What is the key PID feature for Basic and Advanced Control?

April 26, 2012
The value of a key PID feature is increasingly becoming apparent. I got a preview of the importance when I found the 1980s vintage DCS required a fix for override control that was inherently addressed in the next generation of DCS by this feature. This wakeup call was followed by the realization this feature offered improved analyzer, blend, cascade, decoupling, feedforward, surge, valve position, and wireless control with a side benefit of simplified deadtime compensation.

The value of a key PID feature is increasingly becoming apparent. I got a preview of the importance when I found the 1980s vintage DCS required a fix for override control that was inherently addressed in the next generation of DCS by this feature. This wakeup call was followed by the realization this feature offered improved analyzer, blend, cascade, decoupling, feedforward, surge, valve position, and wireless control with a side benefit of simplified deadtime compensation.

Override controllers in a 1980s vintage DCS could walk off to an output limit when not selected despite the use of proper mode and configuration. The fix was to insert a filter in the path of each integral track signal where the filter time was equal to the reset time of the respective overridden PID. The key feature of the next generation of DCS provided this filter inherently in an external-reset signal.

The main concern with wireless control is that the PID output could continue to ramp from integral action during the time between updates or during communication interruptions. While wireless communication reliability has largely been addressed, the output from the integral mode can be ramping based on old information since the wireless transmitter default update rate and trigger level are set to increase battery life. The key PID feature available today allows the enhancement for wireless where the exponential response of the external-reset signal is computed only when there is a measurement update. The computation readily replaces the filter using the filter time setting. The external-reset signal can be the PV of what is being manipulated (e.g. secondary loop setpoint, speed, damper or valve position) so that a communication problem or a frozen reading or position will not cause the PID output to ramp. Sticking dampers and valves plugged impulse lines, and coated electrodes will simply suspend integral action.The first "aha" moment occurred when I realized this same feature could prevent integral action from ramping between updates from analyzers that can be quite long because of sample, cycle, and multiplex times. Furthermore, the extremely variable update times from lab analyzers would not be as much of a problem.  For more information and ramifications see April 7, 2010 demo-seminar "Deminar#1 - PID Enhancement for Sampled Measurements", the Control May 2005 article "Is Wireless Process Control Ready for Prime Time", and the InTech 2010 July-Aug article "Wireless - Overcoming the challenges of PID control and analyzer applications." This more intelligent limitation of integral action leads us to the principle benefit for cascade control.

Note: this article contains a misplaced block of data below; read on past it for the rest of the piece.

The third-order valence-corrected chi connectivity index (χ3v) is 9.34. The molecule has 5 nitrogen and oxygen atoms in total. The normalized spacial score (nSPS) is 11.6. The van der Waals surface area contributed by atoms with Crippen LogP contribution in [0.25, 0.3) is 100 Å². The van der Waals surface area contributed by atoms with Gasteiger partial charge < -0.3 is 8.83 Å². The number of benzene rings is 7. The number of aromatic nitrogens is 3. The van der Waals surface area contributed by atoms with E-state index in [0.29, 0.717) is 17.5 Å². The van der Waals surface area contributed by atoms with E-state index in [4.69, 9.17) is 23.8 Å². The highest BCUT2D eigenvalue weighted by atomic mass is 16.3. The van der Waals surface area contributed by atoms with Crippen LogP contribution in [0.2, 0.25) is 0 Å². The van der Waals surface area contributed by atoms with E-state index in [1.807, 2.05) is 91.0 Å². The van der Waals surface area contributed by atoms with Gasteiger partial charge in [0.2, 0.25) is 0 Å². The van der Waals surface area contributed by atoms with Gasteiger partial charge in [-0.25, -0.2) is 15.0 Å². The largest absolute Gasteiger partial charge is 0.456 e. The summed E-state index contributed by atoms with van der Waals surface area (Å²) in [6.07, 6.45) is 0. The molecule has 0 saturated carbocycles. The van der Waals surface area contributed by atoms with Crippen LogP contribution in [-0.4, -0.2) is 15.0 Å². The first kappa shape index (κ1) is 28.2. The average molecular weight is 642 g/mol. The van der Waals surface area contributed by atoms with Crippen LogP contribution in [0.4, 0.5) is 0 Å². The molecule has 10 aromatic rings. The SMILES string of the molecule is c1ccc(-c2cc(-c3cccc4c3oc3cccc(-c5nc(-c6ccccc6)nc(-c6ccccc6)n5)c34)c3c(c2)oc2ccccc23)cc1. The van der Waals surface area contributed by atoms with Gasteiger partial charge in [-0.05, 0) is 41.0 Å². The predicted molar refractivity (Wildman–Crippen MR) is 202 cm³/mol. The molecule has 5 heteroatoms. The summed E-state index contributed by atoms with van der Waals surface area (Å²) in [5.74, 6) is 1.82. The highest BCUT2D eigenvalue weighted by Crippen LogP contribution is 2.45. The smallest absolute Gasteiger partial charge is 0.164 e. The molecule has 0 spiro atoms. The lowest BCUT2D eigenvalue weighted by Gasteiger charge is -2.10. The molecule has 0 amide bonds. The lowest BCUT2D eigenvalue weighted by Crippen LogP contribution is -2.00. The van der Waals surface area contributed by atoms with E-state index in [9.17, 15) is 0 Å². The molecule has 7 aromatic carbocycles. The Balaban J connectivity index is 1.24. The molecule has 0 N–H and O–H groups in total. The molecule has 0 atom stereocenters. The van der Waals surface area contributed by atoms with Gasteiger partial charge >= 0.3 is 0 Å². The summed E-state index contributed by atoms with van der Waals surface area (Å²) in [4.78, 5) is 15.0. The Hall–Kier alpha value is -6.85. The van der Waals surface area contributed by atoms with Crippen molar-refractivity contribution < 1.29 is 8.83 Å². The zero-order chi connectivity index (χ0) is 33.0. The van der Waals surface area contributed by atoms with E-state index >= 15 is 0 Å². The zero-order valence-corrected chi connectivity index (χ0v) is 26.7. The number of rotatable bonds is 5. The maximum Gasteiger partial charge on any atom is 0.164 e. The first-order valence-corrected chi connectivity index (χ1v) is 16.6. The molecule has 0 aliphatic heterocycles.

Controllers can readily be tuned to provide a response faster than the secondary loop or final control element can respond. The problem is insidious in that the burst of oscillations only occurs for large setpoint changes or large disturbances when the change in the loop output is faster than the secondary or final control element (e.g. control valve, damper and VFD) can respond as described in the Control May 2005 article "The power of external-reset feedback." The key PID feature can inherently prevent the problem if the actual process variable of the secondary loop or final control element is used for the external-reset signal. The update must be faster than the execution time of the PID. Consequently wireless updates of valve position and VFD speed is presently not fast enough except when the trigger level is small enough and the response of huge pneumatic actuators or VFD rate limiting is slow compared to the default update rate. For more details see the May 12, 2010 demo-seminar "Deminar#3 - PID Control of Slow Valves and Secondary Loops"

The second "aha" moment occurred when I realized that suspension integral action when there is no update, would automatically kill the limit cycle from valve stiction in all loops and from deadband in integrating processes and in cascade loops as seen in my April 21, 2010 demo-seminar "Deminar#2 - PID Control of Valve Sticktion and Backlash" Then second "aha" part b was understanding that this could prevent valve position control (VPC) used for optimization from chasing limit cycles or insignificant changes in the valve position being optimized as discussed in the Control 2011 Nov article "Don't over look PID for APC" which led to the third "aha" moment.

In optimization, we want slow approaches to the optimum and a fast get way from any potential constraint such as a valve approaching an output limit. The PID feature allows the user to set directional velocity limits on the setpoint in an analog output (AO) or PID without regard to tuning of the controller driving this output or setpoint.